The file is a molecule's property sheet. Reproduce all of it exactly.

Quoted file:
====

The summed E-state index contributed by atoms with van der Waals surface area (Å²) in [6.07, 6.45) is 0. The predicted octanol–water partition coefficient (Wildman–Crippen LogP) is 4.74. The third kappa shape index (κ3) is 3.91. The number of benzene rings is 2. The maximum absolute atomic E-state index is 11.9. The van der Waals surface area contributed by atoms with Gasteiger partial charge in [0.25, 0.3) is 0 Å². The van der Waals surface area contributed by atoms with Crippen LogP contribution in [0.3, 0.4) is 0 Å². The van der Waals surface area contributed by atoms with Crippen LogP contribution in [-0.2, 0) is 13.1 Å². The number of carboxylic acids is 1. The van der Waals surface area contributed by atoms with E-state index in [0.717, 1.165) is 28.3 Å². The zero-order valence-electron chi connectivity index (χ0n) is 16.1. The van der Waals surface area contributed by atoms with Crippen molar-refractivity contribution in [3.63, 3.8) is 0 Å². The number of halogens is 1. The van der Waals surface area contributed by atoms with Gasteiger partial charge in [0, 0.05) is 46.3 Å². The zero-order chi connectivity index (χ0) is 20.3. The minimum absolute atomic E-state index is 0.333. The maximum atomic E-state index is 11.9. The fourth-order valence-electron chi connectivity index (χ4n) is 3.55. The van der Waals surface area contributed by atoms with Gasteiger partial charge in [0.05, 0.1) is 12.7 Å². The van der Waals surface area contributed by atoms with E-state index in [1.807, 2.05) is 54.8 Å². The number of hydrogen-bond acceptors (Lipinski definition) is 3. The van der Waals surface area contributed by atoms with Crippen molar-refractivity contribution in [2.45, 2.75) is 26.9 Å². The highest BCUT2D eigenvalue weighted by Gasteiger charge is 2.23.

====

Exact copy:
The summed E-state index contributed by atoms with van der Waals surface area (Å²) in [6.07, 6.45) is 0. The predicted octanol–water partition coefficient (Wildman–Crippen LogP) is 4.74. The third kappa shape index (κ3) is 3.91. The number of benzene rings is 2. The maximum absolute atomic E-state index is 11.9. The van der Waals surface area contributed by atoms with Gasteiger partial charge in [0.25, 0.3) is 0 Å². The van der Waals surface area contributed by atoms with Crippen LogP contribution in [0.3, 0.4) is 0 Å². The van der Waals surface area contributed by atoms with Crippen LogP contribution in [-0.2, 0) is 13.1 Å². The number of carboxylic acids is 1. The van der Waals surface area contributed by atoms with E-state index in [0.717, 1.165) is 28.3 Å². The zero-order valence-electron chi connectivity index (χ0n) is 16.1. The van der Waals surface area contributed by atoms with Crippen molar-refractivity contribution in [3.63, 3.8) is 0 Å². The number of halogens is 1. The van der Waals surface area contributed by atoms with Gasteiger partial charge in [0, 0.05) is 46.3 Å². The zero-order chi connectivity index (χ0) is 20.3. The minimum absolute atomic E-state index is 0.333. The maximum atomic E-state index is 11.9. The fourth-order valence-electron chi connectivity index (χ4n) is 3.55. The van der Waals surface area contributed by atoms with Gasteiger partial charge in [0.05, 0.1) is 12.7 Å². The van der Waals surface area contributed by atoms with E-state index in [1.807, 2.05) is 54.8 Å². The number of hydrogen-bond acceptors (Lipinski definition) is 3. The van der Waals surface area contributed by atoms with Crippen molar-refractivity contribution in [2.45, 2.75) is 26.9 Å². The highest BCUT2D eigenvalue weighted by Gasteiger charge is 2.23.